Photo of Bruce Powell
Dr. Bruce Powell

Dr. Bruce Powell was the founder and Head of School of de Toledo High School (dTHS), formerly New Community Jewish High School, in West Hills, California.  In addition to founding dTHS, he has helped to found, develop, and lead two other Jewish high schools in the Los Angeles area over the past 37 years including the Milken Community High School, and Yeshiva University of Los Angeles High School. He has also consulted on the development of 23 Jewish high schools in cities throughout the United States. 

Dr. Powell holds a Ph.D. in Education from the University of Southern California, and has won both the Milken Family Foundation Jewish Educator Award (2005) and the Covenant Award (2008) for his contributions to Jewish education.  Most importantly, Dr. Powell has four adult children with his wife, Deborah, and they have personally invested 52 “child” years in Jewish day school education.

Education:

PhD, University of Southern California
M.A., California State University, Northridge
B.A., University of California, Los Angeles

On November 3, 2019, Dr. Gil Graff, Head of the Builders of Jewish Education (BJE) in Los Angeles, will be visiting our class.  Aside from his role as an educational leader, Dr. Graff is a world expert on the history of Jewish education.  

Dr. Graff will provide our students with a vast historical overview for Jewish education thereby providing the students with a deep understanding of how and why we have arrived at our current state of Jewish education in contemporary America.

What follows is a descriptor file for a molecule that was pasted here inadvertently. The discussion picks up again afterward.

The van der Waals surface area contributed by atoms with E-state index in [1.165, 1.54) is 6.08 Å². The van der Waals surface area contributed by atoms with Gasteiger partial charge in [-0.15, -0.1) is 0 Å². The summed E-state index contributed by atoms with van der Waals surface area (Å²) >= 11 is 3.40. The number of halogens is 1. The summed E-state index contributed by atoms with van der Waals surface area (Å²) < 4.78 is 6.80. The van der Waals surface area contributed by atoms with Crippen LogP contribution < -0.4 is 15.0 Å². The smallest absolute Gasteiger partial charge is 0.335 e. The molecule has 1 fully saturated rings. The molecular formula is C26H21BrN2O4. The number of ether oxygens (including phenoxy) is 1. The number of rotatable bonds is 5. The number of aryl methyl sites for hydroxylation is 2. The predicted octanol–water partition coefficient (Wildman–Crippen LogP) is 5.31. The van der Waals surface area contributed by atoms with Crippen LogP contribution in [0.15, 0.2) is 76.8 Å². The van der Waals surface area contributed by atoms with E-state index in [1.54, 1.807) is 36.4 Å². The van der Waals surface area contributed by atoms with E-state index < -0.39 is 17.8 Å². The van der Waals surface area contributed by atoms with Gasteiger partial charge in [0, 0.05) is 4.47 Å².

Of course, the question often arises: “Why is knowing this history important?”

My question is, “How could it not be important?”

Today, there is often a deep ignorance of history in almost every sphere of American life.  College students often have trouble placing in historical time and context the American Civil War, or the Vietnam War, or the moment when women were given the right to vote, or when Jim Crow laws ended.  Ignorance of our history is, in a word, dangerous. Moreover, it can be debilitating to our understanding of how we decide to move forward as a nation.

So, too, with Jewish education.  As educators, we must understand the historical and social contexts of how Jewish education started, grew, and evolved within the democratic revolution of American history.  How did it differ from what transpired before the Emancipation in Europe? What was the genesis for Jewish education when Jews landed at Ellis Island, or Galveston, Texas? How and why has the curriculum and venue for Jewish education evolved over time?  And, based upon this history, what ought Jewish education look like for our contemporary youth, and, for that matter, our adults?

The answers to these questions, and others, are informed by a clear view of history, knowing from whence we came and thereby helping us to determine where we must go.

Thank you to Dr. Graff for providing the necessary history and insights to guide our work.